âIf todayâs turbocharging were the future technology, I would say it is likely that manufacturers will pick this up in the future,â said John German, a senior fellow at the International Council on Clean Transportation, an independent nonprofit group. âBut itâs the potential to achieve similar efficiency improvements in other ways that I think is the biggest challenge to WaterBoost technology, in ways that donât require the consumer to refill the water tank.â
Bosch says WaterBoost can reduce fuel consumption by as much as 4 percent in regular driving conditions and by as much as 13 percent in high-load situations, like accelerating on a freeway or making long uphill climbs.
While Bosch had extensive experience in the development of water-injection systems for motor sports, where minimizing weight and maximizing performance are the primary considerations, developing a version suitable for passenger cars presented a challenge.
âSystems for racecars are really different than for passenger cars,â said Martin Frohnmaier, general project manager at Bosch. âFor passenger cars you need to focus much more on endurance, much more on durability and so on.â
The power of modern turbocharged engines is limited by a number of variables, including knocking and heat stress on the exhaust components. By cooling the fuel-air mixture under high-load conditions, water injection reduces the knocking tendency and also reduces the need to inject additional fuel into the cylinders to protect the exhaust components through evaporative cooling. This allows the engine to produce more torque without a corresponding increase in fuel consumption.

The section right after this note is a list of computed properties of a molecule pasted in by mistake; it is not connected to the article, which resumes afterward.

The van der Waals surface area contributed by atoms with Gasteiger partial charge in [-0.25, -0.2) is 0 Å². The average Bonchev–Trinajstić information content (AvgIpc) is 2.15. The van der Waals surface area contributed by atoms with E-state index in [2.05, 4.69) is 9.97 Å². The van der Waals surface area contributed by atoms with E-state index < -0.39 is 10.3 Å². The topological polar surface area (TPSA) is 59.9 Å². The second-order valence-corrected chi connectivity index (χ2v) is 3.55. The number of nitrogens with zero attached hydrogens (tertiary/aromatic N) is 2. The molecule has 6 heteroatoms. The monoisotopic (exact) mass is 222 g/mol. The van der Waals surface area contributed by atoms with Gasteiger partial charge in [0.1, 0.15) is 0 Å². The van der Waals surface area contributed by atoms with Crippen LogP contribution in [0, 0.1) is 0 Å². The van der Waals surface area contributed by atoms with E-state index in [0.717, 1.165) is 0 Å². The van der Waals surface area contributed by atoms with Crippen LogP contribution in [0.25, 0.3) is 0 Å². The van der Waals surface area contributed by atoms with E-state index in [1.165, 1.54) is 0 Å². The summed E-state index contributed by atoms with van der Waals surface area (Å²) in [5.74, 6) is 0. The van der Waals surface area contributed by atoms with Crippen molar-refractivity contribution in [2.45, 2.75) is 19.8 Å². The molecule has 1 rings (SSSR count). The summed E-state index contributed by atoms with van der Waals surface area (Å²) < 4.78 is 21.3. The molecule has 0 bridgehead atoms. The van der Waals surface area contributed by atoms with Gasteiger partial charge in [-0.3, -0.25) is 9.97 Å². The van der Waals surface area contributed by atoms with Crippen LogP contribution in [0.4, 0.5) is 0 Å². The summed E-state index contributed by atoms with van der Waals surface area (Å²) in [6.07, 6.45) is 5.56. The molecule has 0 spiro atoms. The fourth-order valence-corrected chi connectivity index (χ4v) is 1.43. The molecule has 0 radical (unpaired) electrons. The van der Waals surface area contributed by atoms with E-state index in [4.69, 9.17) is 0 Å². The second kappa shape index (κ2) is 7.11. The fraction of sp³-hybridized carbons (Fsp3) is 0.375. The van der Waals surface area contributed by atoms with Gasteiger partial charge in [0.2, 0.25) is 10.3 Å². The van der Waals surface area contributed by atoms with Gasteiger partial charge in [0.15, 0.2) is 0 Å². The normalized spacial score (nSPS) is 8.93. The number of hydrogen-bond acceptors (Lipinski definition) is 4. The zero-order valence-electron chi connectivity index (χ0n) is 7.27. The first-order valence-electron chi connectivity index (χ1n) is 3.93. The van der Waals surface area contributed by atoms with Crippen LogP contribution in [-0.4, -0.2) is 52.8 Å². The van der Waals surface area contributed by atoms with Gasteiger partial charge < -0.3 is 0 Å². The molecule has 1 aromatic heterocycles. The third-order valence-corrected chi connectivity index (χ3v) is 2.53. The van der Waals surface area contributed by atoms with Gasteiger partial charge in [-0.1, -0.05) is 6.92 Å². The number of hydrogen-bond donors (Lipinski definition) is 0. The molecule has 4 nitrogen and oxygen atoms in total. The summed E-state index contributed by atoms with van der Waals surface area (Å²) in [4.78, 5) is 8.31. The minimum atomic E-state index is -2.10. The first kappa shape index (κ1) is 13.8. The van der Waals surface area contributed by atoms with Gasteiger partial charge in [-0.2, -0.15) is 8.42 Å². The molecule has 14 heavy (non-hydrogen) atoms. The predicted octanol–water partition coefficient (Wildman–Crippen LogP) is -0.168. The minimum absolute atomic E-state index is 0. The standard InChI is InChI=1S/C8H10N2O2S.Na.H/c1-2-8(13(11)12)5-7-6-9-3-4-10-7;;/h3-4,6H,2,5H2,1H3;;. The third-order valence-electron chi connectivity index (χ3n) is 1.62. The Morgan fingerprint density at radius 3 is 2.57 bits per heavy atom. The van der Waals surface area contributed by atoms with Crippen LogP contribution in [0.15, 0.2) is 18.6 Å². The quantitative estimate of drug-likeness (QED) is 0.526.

While BMW seems to be focused on using water injection as a means to increase performance, Bosch sees an opportunity for a much broader application of the technology aimed at meeting environmental goals.
âWe see water injection as very important technology to help our customers reach their emissions targets in the near future,â said Fabiana Piazza, head of project management at Bosch.
Ms. Piazza declined to speculate on what WaterBoost would cost automakers â and ultimately, car buyers â saying that the specifications of the system, and the complexity of incorporating it into their vehicle lines would vary.
While Bosch says that WaterBoost is fully tested and plans to start production in 2019, how the system will fare in the marketplace is still a question. A number of other technologies under consideration â including cooled exhaust gas recirculation, variable compression ratio and something known as the Miller thermodynamic cycle â might also reduce fuel consumption of turbocharged engines by 3 to 5 percent.
It is too early to know whether water injection would have the same impact on fuel economy in turbocharged engines outfitted with one or more of these other technologies.
âA lot depends on its synergies with these other technologies,â said Mr. German of the International Council on Clean Transportation. âRight now, with the current, relatively unsophisticated turbocharged systems, water injection should be quite effective. But will it still be effective as turbocharged engines become more sophisticated and efficient?â